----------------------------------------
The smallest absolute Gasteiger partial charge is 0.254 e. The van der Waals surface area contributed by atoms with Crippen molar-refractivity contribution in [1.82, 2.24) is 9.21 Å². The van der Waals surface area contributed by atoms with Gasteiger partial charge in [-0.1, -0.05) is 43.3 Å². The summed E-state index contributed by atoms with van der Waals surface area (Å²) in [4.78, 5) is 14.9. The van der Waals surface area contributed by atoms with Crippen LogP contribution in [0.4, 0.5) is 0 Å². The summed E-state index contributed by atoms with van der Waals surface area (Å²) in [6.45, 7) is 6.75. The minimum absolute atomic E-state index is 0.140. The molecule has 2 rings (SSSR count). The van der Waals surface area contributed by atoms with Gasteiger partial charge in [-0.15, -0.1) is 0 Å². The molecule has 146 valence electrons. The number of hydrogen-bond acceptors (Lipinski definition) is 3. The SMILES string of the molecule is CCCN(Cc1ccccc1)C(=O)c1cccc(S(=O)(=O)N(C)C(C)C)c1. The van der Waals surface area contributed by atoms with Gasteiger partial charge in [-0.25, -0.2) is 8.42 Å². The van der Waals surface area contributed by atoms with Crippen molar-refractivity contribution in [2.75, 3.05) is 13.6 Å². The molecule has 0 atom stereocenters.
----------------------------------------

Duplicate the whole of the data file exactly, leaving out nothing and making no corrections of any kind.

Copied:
The smallest absolute Gasteiger partial charge is 0.254 e. The van der Waals surface area contributed by atoms with Crippen molar-refractivity contribution in [1.82, 2.24) is 9.21 Å². The van der Waals surface area contributed by atoms with Gasteiger partial charge in [-0.1, -0.05) is 43.3 Å². The summed E-state index contributed by atoms with van der Waals surface area (Å²) in [4.78, 5) is 14.9. The van der Waals surface area contributed by atoms with Crippen LogP contribution in [0.4, 0.5) is 0 Å². The summed E-state index contributed by atoms with van der Waals surface area (Å²) in [6.45, 7) is 6.75. The minimum absolute atomic E-state index is 0.140. The molecule has 2 rings (SSSR count). The van der Waals surface area contributed by atoms with Gasteiger partial charge in [-0.15, -0.1) is 0 Å². The molecule has 146 valence electrons. The number of hydrogen-bond acceptors (Lipinski definition) is 3. The SMILES string of the molecule is CCCN(Cc1ccccc1)C(=O)c1cccc(S(=O)(=O)N(C)C(C)C)c1. The van der Waals surface area contributed by atoms with Gasteiger partial charge in [-0.25, -0.2) is 8.42 Å². The van der Waals surface area contributed by atoms with Crippen molar-refractivity contribution in [2.75, 3.05) is 13.6 Å². The molecule has 0 atom stereocenters.